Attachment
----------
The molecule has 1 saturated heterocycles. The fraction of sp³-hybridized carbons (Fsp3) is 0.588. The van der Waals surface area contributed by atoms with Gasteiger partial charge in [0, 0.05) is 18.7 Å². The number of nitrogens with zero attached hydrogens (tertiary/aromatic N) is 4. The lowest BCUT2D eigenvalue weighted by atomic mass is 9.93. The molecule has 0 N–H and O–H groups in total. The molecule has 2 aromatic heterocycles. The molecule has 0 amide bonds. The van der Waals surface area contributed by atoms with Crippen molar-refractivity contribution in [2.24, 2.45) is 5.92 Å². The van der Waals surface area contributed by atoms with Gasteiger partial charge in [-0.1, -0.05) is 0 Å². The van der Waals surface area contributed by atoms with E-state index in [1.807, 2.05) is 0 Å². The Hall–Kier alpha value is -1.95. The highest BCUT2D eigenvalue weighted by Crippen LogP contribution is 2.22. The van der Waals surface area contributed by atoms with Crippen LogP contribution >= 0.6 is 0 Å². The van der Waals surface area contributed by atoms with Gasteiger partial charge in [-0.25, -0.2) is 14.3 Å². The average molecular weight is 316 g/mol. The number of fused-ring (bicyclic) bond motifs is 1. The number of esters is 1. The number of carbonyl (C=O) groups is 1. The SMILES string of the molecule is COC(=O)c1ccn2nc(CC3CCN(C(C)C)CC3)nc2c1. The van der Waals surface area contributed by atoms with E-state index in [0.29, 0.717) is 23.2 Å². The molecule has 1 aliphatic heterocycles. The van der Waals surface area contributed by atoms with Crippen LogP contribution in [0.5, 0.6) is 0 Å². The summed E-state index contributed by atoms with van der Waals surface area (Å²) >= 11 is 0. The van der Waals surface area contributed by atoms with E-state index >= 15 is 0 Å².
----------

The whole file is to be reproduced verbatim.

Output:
The molecule has 1 saturated heterocycles. The fraction of sp³-hybridized carbons (Fsp3) is 0.588. The van der Waals surface area contributed by atoms with Gasteiger partial charge in [0, 0.05) is 18.7 Å². The number of nitrogens with zero attached hydrogens (tertiary/aromatic N) is 4. The lowest BCUT2D eigenvalue weighted by atomic mass is 9.93. The molecule has 0 N–H and O–H groups in total. The molecule has 2 aromatic heterocycles. The molecule has 0 amide bonds. The van der Waals surface area contributed by atoms with Crippen molar-refractivity contribution in [2.24, 2.45) is 5.92 Å². The van der Waals surface area contributed by atoms with Gasteiger partial charge in [-0.1, -0.05) is 0 Å². The van der Waals surface area contributed by atoms with E-state index in [1.807, 2.05) is 0 Å². The Hall–Kier alpha value is -1.95. The highest BCUT2D eigenvalue weighted by Crippen LogP contribution is 2.22. The van der Waals surface area contributed by atoms with Crippen LogP contribution >= 0.6 is 0 Å². The van der Waals surface area contributed by atoms with Gasteiger partial charge in [-0.25, -0.2) is 14.3 Å². The average molecular weight is 316 g/mol. The number of fused-ring (bicyclic) bond motifs is 1. The number of esters is 1. The number of carbonyl (C=O) groups is 1. The SMILES string of the molecule is COC(=O)c1ccn2nc(CC3CCN(C(C)C)CC3)nc2c1. The van der Waals surface area contributed by atoms with E-state index in [0.29, 0.717) is 23.2 Å². The molecule has 1 aliphatic heterocycles. The van der Waals surface area contributed by atoms with Crippen LogP contribution in [0.5, 0.6) is 0 Å². The summed E-state index contributed by atoms with van der Waals surface area (Å²) >= 11 is 0. The van der Waals surface area contributed by atoms with E-state index >= 15 is 0 Å².